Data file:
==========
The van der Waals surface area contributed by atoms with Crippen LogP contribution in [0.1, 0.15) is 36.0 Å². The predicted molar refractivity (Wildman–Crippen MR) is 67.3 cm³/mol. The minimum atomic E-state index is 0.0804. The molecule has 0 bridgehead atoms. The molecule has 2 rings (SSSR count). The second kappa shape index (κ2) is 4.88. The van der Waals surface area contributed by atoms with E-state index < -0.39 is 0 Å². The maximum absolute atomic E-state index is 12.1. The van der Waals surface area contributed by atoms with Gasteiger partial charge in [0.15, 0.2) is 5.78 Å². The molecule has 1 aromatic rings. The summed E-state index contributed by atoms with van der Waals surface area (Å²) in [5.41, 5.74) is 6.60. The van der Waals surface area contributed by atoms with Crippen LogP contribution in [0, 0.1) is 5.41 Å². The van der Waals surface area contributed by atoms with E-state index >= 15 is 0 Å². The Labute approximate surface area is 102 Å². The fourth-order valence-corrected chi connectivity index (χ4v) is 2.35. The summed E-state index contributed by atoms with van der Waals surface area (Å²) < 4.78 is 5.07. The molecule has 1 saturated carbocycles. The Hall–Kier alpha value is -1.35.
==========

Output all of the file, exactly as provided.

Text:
The van der Waals surface area contributed by atoms with Crippen LogP contribution in [0.1, 0.15) is 36.0 Å². The predicted molar refractivity (Wildman–Crippen MR) is 67.3 cm³/mol. The minimum atomic E-state index is 0.0804. The molecule has 0 bridgehead atoms. The molecule has 2 rings (SSSR count). The second kappa shape index (κ2) is 4.88. The van der Waals surface area contributed by atoms with E-state index < -0.39 is 0 Å². The maximum absolute atomic E-state index is 12.1. The van der Waals surface area contributed by atoms with Gasteiger partial charge in [0.15, 0.2) is 5.78 Å². The molecule has 1 aromatic rings. The summed E-state index contributed by atoms with van der Waals surface area (Å²) in [5.41, 5.74) is 6.60. The van der Waals surface area contributed by atoms with Crippen LogP contribution in [0, 0.1) is 5.41 Å². The van der Waals surface area contributed by atoms with E-state index >= 15 is 0 Å². The Labute approximate surface area is 102 Å². The fourth-order valence-corrected chi connectivity index (χ4v) is 2.35. The summed E-state index contributed by atoms with van der Waals surface area (Å²) < 4.78 is 5.07. The molecule has 1 saturated carbocycles. The Hall–Kier alpha value is -1.35.